In a startling array of this year's films, the dimension of time has become almost a special effect. "Birdman" and "Locke" push long camera shots to their limit. "Interstellar" skips decades in a flash, while "Get On Up" dices more than 50 years into little pieces. "Boyhood" takes years to watch a boy grow up; "Fury" distills its coming-of-age story into one ferocious day. In each case, the manipulation of time is so integral to the plot it's practically a character in itself.
"Locke" writer-director Steven Knight focuses our gaze on Ivan Locke (Tom Hardy), a man trapped in his car by conflicting forces as he races toward an unknown destiny. The film is essentially one long scene shot in real time; Hardy performed the entire script for each take.
"Birdman" has also been hailed for taking place in one apparent long shot. But while accomplishing that feat, the writers also had to play fast and loose with the concept of time in order to make that one shot move smoothly through every transition.
"We understood that we needed to play a little bit with time to achieve this better rhythm, and to allow ourselves to push the story forward," said Nicolás Giacobone, who wrote "Birdman" with Alexander Dinelaris, Armando Bo and director Alejandro G. Iñárritu. "You never know if what you're looking at belongs to [lead character] Riggan's interpretation or belongs to reality, and in the end it doesn't matter. The important thing in the movie is not to realize which scene or moment belongs to which consciousness, it's that you go into this weird, strange narration where time is broken up completely."
"Fury" writer-director David Ayer also knew early on that he would be using one day to frame the story (as he did for his film "Training Day"). An entire war is captured between two sunrises, and a boy becomes a man in unexpected ways. "I feel like encapsulating it within a 24-hour period really shines a stark light on how much he changed," Ayer said.
It took writer-director Richard Linklater two years to figure out how to corral the disparate moments that make up a boy's life. He almost gave up when it suddenly occurred to him to film that life as it progressed in reality. So he gathered his cast for a few days a year, over 12 years, and filmed the story in real time, as it were.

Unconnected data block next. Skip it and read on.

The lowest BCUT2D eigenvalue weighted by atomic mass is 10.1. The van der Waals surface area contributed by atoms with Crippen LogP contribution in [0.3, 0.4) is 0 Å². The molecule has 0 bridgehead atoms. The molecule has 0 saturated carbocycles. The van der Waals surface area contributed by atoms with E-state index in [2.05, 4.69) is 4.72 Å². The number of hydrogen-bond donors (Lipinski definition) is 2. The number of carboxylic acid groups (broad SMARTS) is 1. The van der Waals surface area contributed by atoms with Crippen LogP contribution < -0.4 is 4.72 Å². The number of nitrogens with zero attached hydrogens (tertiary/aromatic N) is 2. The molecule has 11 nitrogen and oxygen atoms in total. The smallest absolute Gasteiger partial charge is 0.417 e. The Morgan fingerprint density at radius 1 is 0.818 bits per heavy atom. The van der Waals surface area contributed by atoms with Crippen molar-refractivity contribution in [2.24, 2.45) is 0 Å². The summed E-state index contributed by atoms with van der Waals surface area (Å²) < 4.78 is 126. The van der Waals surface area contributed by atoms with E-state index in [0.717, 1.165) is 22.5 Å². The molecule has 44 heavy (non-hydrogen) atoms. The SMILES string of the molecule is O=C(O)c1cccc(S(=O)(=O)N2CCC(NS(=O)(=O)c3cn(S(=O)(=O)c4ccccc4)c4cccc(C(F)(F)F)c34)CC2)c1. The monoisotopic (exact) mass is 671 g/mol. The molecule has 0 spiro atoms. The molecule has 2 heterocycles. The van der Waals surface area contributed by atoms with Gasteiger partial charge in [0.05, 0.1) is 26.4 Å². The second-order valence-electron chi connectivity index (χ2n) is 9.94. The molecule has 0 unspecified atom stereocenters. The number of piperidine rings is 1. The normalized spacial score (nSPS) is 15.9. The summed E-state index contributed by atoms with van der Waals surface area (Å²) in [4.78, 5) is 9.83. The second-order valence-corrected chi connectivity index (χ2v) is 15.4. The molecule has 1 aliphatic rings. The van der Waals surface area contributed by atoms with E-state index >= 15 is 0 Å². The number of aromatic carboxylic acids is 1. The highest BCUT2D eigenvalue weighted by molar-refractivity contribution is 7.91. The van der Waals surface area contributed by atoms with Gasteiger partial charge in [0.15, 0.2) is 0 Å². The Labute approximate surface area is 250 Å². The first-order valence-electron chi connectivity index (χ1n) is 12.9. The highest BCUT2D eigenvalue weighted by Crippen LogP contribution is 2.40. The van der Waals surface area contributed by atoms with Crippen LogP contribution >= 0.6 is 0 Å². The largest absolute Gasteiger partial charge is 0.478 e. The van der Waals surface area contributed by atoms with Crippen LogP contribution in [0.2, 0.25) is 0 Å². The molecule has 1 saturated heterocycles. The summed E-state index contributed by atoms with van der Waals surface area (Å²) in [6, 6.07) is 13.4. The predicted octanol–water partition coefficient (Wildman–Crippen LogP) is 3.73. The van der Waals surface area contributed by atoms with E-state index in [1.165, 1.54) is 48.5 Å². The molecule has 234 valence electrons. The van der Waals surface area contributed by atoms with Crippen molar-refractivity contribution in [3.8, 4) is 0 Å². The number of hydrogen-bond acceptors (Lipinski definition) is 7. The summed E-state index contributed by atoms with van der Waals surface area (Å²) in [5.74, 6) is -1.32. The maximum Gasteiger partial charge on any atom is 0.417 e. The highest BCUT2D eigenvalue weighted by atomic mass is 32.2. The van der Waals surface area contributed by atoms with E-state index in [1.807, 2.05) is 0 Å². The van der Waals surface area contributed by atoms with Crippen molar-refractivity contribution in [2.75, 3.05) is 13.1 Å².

In its look at 55 years in the life of James Brown, "Get On Up" doesn't employ flashbacks — it sets off flashes in every direction. The script, by Jez and John-Henry Butterworth, already used scenes out of chronological sequence, which appealed to director Tate Taylor. "No offense to the biopic genre, but usually you know exactly how it would happen," he said. He pushed the idea even further — and almost couldn't stop. "It was like a Rubik's Cube I became addicted to. I couldn't put it down. It's so liberating as a filmmaker to not have any rules." The film jumps from age 55 to 8 to 30 to 18 and back again, to reveal not just the little boy inside the man, but the man inside that little boy.
"Interstellar," written by director Christopher Nolan and his brother Jonathan, warps time with tremendous, tragic results, as noted by Vivian Sobchack, professor emerita of UCLA's School of Film Theater and Television. She found time's effect so profound, "The fact that it's called "Interstellar" bothered me, because it's a spatial articulation, and actually where the film is located is in time — time as urgency, time as loss, time as this extraordinary paradox — which is one of the reasons I loved the film."
Indeed, all of these films share that sense of urgency and loss. Even the most unhurried one, "Boyhood," unfolds with a kind of heartbreaking relentlessness. The viewer is almost binge-watching a child's growth. Patricia Arquette's painful outburst at her son's imminent departure for college is all about the moments that have gone by, and those soon to pile on with increasing speed, until they run out entirely.
None of these filmmakers is messing with time for the sake of effect, as fantastic as that effect may wind up being. "We were playing with this narrative technique, but at the same time, what I like is that we always mainly worried about the character and his story. His true, human story," said "Birdman's" Giacobone, who could be echoing any of the filmmakers. "Everything else is just a narrative thing, and if you just focus on that, you usually get a beautiful movie that is empty in a way, that has no soul. But we tried to stay as close to Riggan's soul as we could."
"It's as if time is in concert with the characters," rather than simply serving the narrative, UCLA's Sobchack noted. "That is expressionism in the classic sense."
She added that all these cinematic meditations on time reflect a larger cultural preoccupation: Nobody has any. "On one hand we're always in this immediate moment," thanks to the digital revolution, she said. "At the same time, there's the sense of malaise relative to not having enough time to process things. We order something and it comes the next day. We have instantaneous communication. All of this stuff of course was supposed to save us time. That's not what has happened."
Time doesn't just fly anymore; it's being hurled out the window. We may wish to fight or finesse it, but ultimately it will win. At least until we catch up with "Interstellar's" quantum physics.